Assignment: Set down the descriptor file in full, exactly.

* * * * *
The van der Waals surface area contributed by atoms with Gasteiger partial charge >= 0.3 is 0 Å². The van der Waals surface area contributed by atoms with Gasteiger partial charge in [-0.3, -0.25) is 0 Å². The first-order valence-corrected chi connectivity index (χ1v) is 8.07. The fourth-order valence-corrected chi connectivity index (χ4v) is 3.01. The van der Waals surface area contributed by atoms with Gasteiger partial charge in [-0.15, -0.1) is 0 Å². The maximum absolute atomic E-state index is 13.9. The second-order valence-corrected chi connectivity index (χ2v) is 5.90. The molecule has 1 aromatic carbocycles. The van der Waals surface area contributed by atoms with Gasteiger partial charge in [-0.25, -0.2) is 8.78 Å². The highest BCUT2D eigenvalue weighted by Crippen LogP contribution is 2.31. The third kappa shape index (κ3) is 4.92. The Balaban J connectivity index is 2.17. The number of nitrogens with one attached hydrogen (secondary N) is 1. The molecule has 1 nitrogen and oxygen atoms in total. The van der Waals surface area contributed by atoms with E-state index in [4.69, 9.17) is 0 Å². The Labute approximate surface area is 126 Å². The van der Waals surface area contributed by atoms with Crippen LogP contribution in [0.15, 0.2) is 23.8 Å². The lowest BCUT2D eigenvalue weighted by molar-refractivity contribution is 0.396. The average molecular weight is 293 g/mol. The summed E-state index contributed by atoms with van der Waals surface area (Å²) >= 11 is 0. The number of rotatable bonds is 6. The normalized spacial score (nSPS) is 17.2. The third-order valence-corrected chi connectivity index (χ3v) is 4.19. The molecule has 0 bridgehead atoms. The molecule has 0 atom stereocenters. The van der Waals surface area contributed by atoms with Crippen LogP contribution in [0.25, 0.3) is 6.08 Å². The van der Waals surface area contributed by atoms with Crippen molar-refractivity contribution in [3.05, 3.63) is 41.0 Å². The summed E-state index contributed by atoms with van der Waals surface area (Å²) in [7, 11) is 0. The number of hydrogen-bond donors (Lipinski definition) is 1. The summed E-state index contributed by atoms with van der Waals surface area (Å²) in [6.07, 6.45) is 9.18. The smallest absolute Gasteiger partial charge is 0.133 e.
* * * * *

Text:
The van der Waals surface area contributed by atoms with Gasteiger partial charge >= 0.3 is 0 Å². The van der Waals surface area contributed by atoms with Gasteiger partial charge in [-0.3, -0.25) is 0 Å². The first-order valence-corrected chi connectivity index (χ1v) is 8.07. The fourth-order valence-corrected chi connectivity index (χ4v) is 3.01. The van der Waals surface area contributed by atoms with Gasteiger partial charge in [-0.15, -0.1) is 0 Å². The maximum absolute atomic E-state index is 13.9. The second-order valence-corrected chi connectivity index (χ2v) is 5.90. The molecule has 1 aromatic carbocycles. The van der Waals surface area contributed by atoms with Gasteiger partial charge in [-0.25, -0.2) is 8.78 Å². The highest BCUT2D eigenvalue weighted by Crippen LogP contribution is 2.31. The third kappa shape index (κ3) is 4.92. The Balaban J connectivity index is 2.17. The number of nitrogens with one attached hydrogen (secondary N) is 1. The molecule has 1 nitrogen and oxygen atoms in total. The van der Waals surface area contributed by atoms with E-state index in [4.69, 9.17) is 0 Å². The Labute approximate surface area is 126 Å². The van der Waals surface area contributed by atoms with Crippen LogP contribution in [0.15, 0.2) is 23.8 Å². The lowest BCUT2D eigenvalue weighted by molar-refractivity contribution is 0.396. The average molecular weight is 293 g/mol. The summed E-state index contributed by atoms with van der Waals surface area (Å²) >= 11 is 0. The number of rotatable bonds is 6. The normalized spacial score (nSPS) is 17.2. The third-order valence-corrected chi connectivity index (χ3v) is 4.19. The molecule has 0 bridgehead atoms. The molecule has 0 atom stereocenters. The van der Waals surface area contributed by atoms with Crippen LogP contribution in [0.25, 0.3) is 6.08 Å². The van der Waals surface area contributed by atoms with Crippen molar-refractivity contribution in [3.05, 3.63) is 41.0 Å². The summed E-state index contributed by atoms with van der Waals surface area (Å²) in [7, 11) is 0. The number of hydrogen-bond donors (Lipinski definition) is 1. The summed E-state index contributed by atoms with van der Waals surface area (Å²) in [6.07, 6.45) is 9.18. The smallest absolute Gasteiger partial charge is 0.133 e.